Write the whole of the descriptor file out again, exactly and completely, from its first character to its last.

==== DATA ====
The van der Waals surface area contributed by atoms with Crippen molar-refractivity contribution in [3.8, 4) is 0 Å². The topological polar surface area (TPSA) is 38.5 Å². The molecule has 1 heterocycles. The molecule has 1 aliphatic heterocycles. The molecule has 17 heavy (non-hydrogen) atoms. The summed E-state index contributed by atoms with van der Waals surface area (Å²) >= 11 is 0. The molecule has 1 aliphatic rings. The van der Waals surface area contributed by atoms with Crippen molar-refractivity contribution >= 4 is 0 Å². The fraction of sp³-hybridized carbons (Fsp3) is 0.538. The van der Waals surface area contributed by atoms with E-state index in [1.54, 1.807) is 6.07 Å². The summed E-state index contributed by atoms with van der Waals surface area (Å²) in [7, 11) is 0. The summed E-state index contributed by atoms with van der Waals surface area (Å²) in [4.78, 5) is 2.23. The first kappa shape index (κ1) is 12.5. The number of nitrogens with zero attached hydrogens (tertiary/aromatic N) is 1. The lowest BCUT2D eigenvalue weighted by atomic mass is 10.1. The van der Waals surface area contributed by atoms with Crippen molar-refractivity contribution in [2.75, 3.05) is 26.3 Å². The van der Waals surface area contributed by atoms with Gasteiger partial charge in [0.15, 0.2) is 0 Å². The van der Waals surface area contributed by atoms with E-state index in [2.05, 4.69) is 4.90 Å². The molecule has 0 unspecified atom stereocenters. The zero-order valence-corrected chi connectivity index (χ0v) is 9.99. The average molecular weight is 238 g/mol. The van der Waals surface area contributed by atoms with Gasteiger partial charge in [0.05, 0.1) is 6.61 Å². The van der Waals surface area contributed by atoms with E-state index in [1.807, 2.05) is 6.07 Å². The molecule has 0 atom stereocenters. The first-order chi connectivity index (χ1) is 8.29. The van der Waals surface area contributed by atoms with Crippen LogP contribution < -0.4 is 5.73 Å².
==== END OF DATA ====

The van der Waals surface area contributed by atoms with Crippen molar-refractivity contribution in [3.8, 4) is 0 Å². The topological polar surface area (TPSA) is 38.5 Å². The molecule has 1 heterocycles. The molecule has 1 aliphatic heterocycles. The molecule has 17 heavy (non-hydrogen) atoms. The summed E-state index contributed by atoms with van der Waals surface area (Å²) >= 11 is 0. The molecule has 1 aliphatic rings. The van der Waals surface area contributed by atoms with Crippen molar-refractivity contribution >= 4 is 0 Å². The fraction of sp³-hybridized carbons (Fsp3) is 0.538. The van der Waals surface area contributed by atoms with E-state index in [1.54, 1.807) is 6.07 Å². The summed E-state index contributed by atoms with van der Waals surface area (Å²) in [7, 11) is 0. The summed E-state index contributed by atoms with van der Waals surface area (Å²) in [4.78, 5) is 2.23. The first kappa shape index (κ1) is 12.5. The number of nitrogens with zero attached hydrogens (tertiary/aromatic N) is 1. The lowest BCUT2D eigenvalue weighted by atomic mass is 10.1. The van der Waals surface area contributed by atoms with Crippen molar-refractivity contribution in [2.75, 3.05) is 26.3 Å². The van der Waals surface area contributed by atoms with Gasteiger partial charge in [0.15, 0.2) is 0 Å². The van der Waals surface area contributed by atoms with E-state index in [2.05, 4.69) is 4.90 Å². The molecule has 0 unspecified atom stereocenters. The zero-order valence-corrected chi connectivity index (χ0v) is 9.99. The average molecular weight is 238 g/mol. The van der Waals surface area contributed by atoms with Gasteiger partial charge in [0.05, 0.1) is 6.61 Å². The van der Waals surface area contributed by atoms with E-state index in [1.807, 2.05) is 6.07 Å². The molecule has 0 atom stereocenters. The first-order chi connectivity index (χ1) is 8.29. The van der Waals surface area contributed by atoms with Crippen LogP contribution < -0.4 is 5.73 Å².